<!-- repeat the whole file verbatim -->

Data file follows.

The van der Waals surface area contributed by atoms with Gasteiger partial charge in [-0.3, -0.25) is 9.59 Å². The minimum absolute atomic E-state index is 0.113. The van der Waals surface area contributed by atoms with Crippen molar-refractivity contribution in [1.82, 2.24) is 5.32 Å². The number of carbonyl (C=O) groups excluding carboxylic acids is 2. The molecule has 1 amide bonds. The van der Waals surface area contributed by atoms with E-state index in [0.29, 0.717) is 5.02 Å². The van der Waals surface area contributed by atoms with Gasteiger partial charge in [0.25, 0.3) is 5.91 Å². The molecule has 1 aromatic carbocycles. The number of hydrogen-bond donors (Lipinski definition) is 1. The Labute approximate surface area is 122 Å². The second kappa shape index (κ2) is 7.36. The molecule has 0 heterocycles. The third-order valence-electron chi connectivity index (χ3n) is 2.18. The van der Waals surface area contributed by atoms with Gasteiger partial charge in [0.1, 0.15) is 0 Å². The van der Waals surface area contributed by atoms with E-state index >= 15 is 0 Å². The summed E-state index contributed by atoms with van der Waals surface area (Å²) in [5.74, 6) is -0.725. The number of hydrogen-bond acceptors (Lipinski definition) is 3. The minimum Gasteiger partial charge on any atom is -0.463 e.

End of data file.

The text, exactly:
The van der Waals surface area contributed by atoms with Gasteiger partial charge in [-0.3, -0.25) is 9.59 Å². The minimum absolute atomic E-state index is 0.113. The van der Waals surface area contributed by atoms with Crippen molar-refractivity contribution in [1.82, 2.24) is 5.32 Å². The number of carbonyl (C=O) groups excluding carboxylic acids is 2. The molecule has 1 amide bonds. The van der Waals surface area contributed by atoms with E-state index in [0.29, 0.717) is 5.02 Å². The van der Waals surface area contributed by atoms with Gasteiger partial charge in [0.25, 0.3) is 5.91 Å². The molecule has 1 aromatic carbocycles. The number of hydrogen-bond donors (Lipinski definition) is 1. The Labute approximate surface area is 122 Å². The second kappa shape index (κ2) is 7.36. The molecule has 0 heterocycles. The third-order valence-electron chi connectivity index (χ3n) is 2.18. The van der Waals surface area contributed by atoms with Gasteiger partial charge in [0.1, 0.15) is 0 Å². The van der Waals surface area contributed by atoms with E-state index >= 15 is 0 Å². The summed E-state index contributed by atoms with van der Waals surface area (Å²) in [5.74, 6) is -0.725. The number of hydrogen-bond acceptors (Lipinski definition) is 3. The minimum Gasteiger partial charge on any atom is -0.463 e.